Friday, May 8, 2009

Sarcastic Sting

The moon is waxing full in the intense sign of Scorpio. Talk about a strong emotional time. Hidden sides are going to be very vulnerable right now and there's going to be an insistence upon being right. With such ferocity of emotions running rampant, it may be good to pull back a bit and examine intentions instead of merely reacting. Otherwise, we're going see a lot of sulking and brooding going on.

Arguments happen. We're not really going to go through life with everything harmonious all the time. There's always gonna be someone who comes along to screw it up. Strangely, that person may be the person we need in our lives to shake things up. After all, if no one every shook things up, we'd still believe the Earth was flat and the center of the universe. It's important to challenge, but when does the argument become unhealthy? We have words for healthy arguments: debates. It's a vital part of the American culture; it's integral to the election process. People form a lot of opinions based on presidential and vice-presidential debates. The ability to take your opponent's words and throw them back in his teeth. What a joy that is!

In our everyday lives, however, there's not a moderator sitting there telling us how much time we have left or whether something is out of line. Depending on the person you're "debating" with, certain things may be more permissible than others. A friend said to me the other day about a work situation, "I can't believe you backed down from that. The Jared I know would never have done that." Yes, but I was in my place of employment. I wouldn't argue with my supervisors in the same way that I would argue with my friends, of course. I try to respectful in all of my conversations (see Tact: A Lost Art), but sometimes, you get so heated, you just want to lash out. And people do this in different ways.

Some people choose to scream and yell, choosing volume to make their point. This is a common use of power. Louder=stronger. However, others choose to get very quiet and you have to strain to hear them. There is also incredible power in this because if forces the other person to pay attention if they want to have a decent rebuttal. I've taken classes with boisterous teachers and the moment they got quiet, you knew you were in danger. Some people choose to walk away, cool off, and return when they feel they can control themselves. Others snap into robotic-like logic. These people can be extremely frustrating for the emotional types because they want the other person to get upset and there's no reaction.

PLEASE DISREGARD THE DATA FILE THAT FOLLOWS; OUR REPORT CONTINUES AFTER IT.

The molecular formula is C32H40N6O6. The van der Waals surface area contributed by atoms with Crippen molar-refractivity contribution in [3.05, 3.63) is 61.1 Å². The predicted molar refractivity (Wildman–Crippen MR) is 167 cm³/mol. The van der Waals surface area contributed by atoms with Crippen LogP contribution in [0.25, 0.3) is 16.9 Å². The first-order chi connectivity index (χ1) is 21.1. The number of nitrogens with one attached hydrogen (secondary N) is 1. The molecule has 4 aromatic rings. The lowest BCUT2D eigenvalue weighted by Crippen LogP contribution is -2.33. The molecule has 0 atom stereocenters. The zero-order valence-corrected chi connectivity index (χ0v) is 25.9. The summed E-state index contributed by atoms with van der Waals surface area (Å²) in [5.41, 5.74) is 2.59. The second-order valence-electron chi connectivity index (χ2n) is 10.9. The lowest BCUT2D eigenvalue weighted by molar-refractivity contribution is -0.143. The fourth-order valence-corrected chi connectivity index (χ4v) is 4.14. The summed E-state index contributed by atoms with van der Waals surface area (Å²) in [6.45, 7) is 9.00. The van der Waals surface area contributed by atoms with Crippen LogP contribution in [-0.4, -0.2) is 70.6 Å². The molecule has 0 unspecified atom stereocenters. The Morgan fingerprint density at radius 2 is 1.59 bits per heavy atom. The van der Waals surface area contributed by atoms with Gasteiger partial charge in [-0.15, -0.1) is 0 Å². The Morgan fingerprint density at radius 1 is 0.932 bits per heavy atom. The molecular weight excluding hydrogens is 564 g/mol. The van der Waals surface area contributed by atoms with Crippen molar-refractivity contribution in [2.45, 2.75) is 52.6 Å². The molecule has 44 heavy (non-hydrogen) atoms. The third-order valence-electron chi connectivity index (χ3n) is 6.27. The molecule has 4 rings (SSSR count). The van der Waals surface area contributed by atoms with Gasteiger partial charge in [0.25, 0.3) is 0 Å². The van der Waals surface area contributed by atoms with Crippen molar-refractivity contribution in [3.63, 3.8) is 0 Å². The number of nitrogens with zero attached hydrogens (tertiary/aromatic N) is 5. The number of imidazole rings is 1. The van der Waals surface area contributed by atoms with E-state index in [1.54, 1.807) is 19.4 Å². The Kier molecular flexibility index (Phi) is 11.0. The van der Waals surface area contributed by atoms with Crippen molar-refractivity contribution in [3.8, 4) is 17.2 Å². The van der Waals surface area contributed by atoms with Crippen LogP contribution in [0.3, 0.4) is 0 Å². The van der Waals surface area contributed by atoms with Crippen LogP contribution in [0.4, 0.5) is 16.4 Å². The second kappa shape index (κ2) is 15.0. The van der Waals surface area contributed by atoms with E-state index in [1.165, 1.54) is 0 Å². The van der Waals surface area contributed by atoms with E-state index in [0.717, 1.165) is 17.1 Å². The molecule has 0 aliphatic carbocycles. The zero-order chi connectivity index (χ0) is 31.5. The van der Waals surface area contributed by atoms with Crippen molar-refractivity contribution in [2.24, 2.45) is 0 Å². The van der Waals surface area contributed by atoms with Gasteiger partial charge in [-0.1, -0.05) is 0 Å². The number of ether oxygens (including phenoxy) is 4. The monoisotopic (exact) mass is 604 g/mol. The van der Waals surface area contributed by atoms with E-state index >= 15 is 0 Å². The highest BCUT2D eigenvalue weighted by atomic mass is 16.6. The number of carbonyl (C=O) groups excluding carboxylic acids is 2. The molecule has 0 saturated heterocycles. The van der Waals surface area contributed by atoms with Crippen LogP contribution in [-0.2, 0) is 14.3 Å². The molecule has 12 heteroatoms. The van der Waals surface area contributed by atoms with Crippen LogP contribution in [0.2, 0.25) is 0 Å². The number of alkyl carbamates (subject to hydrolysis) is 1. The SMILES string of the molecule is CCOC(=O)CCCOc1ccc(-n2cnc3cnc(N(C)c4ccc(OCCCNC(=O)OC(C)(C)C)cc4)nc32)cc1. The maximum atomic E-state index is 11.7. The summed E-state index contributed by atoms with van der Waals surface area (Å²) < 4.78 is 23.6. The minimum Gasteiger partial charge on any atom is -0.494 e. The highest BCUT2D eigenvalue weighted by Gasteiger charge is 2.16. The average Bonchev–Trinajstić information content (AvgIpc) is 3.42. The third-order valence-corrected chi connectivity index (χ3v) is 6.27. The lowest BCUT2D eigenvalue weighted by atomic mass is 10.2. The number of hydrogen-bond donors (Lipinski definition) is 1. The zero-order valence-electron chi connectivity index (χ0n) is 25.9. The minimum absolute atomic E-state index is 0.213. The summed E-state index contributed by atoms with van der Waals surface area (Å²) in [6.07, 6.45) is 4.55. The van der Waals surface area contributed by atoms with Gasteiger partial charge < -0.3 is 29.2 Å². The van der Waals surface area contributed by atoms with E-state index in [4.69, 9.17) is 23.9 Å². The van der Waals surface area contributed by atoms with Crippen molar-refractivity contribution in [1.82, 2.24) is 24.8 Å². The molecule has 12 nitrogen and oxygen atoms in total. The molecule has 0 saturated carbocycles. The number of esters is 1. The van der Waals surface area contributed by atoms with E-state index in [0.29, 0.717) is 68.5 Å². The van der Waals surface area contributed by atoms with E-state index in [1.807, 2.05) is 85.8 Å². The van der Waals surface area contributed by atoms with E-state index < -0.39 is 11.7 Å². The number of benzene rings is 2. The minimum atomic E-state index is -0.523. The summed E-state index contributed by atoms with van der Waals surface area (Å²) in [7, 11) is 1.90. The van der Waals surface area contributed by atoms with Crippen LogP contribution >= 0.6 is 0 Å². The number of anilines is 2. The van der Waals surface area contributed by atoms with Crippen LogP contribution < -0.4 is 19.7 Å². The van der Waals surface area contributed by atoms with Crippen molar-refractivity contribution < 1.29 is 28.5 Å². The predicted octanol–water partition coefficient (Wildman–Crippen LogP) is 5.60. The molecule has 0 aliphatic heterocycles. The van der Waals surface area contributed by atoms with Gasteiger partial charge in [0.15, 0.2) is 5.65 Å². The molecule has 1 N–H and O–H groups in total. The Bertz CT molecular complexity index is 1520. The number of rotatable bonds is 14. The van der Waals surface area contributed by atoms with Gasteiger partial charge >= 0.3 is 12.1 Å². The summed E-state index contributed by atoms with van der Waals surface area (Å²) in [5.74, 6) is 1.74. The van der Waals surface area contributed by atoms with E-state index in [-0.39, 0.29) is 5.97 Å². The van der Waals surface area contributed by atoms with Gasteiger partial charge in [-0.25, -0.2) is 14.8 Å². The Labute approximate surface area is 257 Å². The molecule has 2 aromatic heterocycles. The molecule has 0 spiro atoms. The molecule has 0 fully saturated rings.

One particular favorite of many is sarcasm. While tact may be a lost art, sarcasm seems to be new Rosetta Stone for communication. I see it everywhere,; it restaurants, in classrooms, at work, in the home, in the media, etc. Swine flu should sit up and take a lesson if it wants to be a pandemic. And there seem to be so many different kinds: the zinger, the dry wit, the jokester, the apologetic, the comfort (yup, I've seen it). It's all in the tone and depends on the personality of the person or persons involved. Call it a stereotype, but I believe that the gay male is the most accepted user of sarcasm because I believe that people have come to expect it. A straight male using it is an asshole and a woman is a bitch. For some reason, gay men are expected to be pithy.

When I worked as a waiter, I heard many comments out of the mouths of other waiters to the customers and some of them were borderline rude. They never emerged from the mouths of the females, but they didn't have to. The girls flirted outrageously. And who could blame them? Their male counterparts were also excellent flirts, but many of the gay males were quick to combine flirting with witty humor that undercut their charm. The difference in tips was nil. It was amazing to hear someone slice down a customer only to receive a 20% tip. Why? I believe it's because sarcasm is expected in our society and especially from gay men. They're portrayed as such on TV and of course life mirrors art (or is it the other way around?).

Still, the sarcastic sting is best used in moderation, especially now. A relationship purely built on this kind of interchange becomes mired in that miasmic routine. It's important to have those fun, lighter moments. Fluffy as they are, without the care bear moments, that's a very hard relationship to build upon. And building is half the fun.

Take small breaks from the sarcasm. You'll be fully glad you did.

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